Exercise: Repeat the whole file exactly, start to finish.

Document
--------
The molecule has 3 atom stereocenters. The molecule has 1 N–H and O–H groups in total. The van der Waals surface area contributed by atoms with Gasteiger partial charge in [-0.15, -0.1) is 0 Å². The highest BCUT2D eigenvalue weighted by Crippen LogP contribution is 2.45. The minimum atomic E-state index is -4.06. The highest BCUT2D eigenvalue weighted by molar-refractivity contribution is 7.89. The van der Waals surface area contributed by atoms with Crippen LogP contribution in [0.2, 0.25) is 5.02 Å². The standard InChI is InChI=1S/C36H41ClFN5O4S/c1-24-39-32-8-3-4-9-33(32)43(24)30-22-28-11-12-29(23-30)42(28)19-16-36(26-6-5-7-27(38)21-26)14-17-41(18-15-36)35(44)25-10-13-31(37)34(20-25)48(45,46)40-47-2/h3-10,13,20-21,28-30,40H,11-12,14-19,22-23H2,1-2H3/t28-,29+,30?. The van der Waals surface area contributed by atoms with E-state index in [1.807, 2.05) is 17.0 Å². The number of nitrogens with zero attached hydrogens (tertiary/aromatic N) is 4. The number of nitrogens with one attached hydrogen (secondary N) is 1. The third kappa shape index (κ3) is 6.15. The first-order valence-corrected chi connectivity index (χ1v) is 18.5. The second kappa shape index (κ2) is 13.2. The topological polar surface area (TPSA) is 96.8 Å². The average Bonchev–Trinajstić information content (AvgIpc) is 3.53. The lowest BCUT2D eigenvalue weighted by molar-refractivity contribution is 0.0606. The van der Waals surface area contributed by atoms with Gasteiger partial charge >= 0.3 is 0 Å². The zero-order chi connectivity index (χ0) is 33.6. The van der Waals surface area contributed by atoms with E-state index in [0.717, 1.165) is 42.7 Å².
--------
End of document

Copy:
The molecule has 3 atom stereocenters. The molecule has 1 N–H and O–H groups in total. The van der Waals surface area contributed by atoms with Gasteiger partial charge in [-0.15, -0.1) is 0 Å². The highest BCUT2D eigenvalue weighted by Crippen LogP contribution is 2.45. The minimum atomic E-state index is -4.06. The highest BCUT2D eigenvalue weighted by molar-refractivity contribution is 7.89. The van der Waals surface area contributed by atoms with Crippen LogP contribution in [0.2, 0.25) is 5.02 Å². The standard InChI is InChI=1S/C36H41ClFN5O4S/c1-24-39-32-8-3-4-9-33(32)43(24)30-22-28-11-12-29(23-30)42(28)19-16-36(26-6-5-7-27(38)21-26)14-17-41(18-15-36)35(44)25-10-13-31(37)34(20-25)48(45,46)40-47-2/h3-10,13,20-21,28-30,40H,11-12,14-19,22-23H2,1-2H3/t28-,29+,30?. The van der Waals surface area contributed by atoms with E-state index in [1.807, 2.05) is 17.0 Å². The number of nitrogens with zero attached hydrogens (tertiary/aromatic N) is 4. The number of nitrogens with one attached hydrogen (secondary N) is 1. The third kappa shape index (κ3) is 6.15. The first-order valence-corrected chi connectivity index (χ1v) is 18.5. The second kappa shape index (κ2) is 13.2. The topological polar surface area (TPSA) is 96.8 Å². The average Bonchev–Trinajstić information content (AvgIpc) is 3.53. The lowest BCUT2D eigenvalue weighted by molar-refractivity contribution is 0.0606. The van der Waals surface area contributed by atoms with Gasteiger partial charge >= 0.3 is 0 Å². The zero-order chi connectivity index (χ0) is 33.6. The van der Waals surface area contributed by atoms with E-state index in [0.717, 1.165) is 42.7 Å².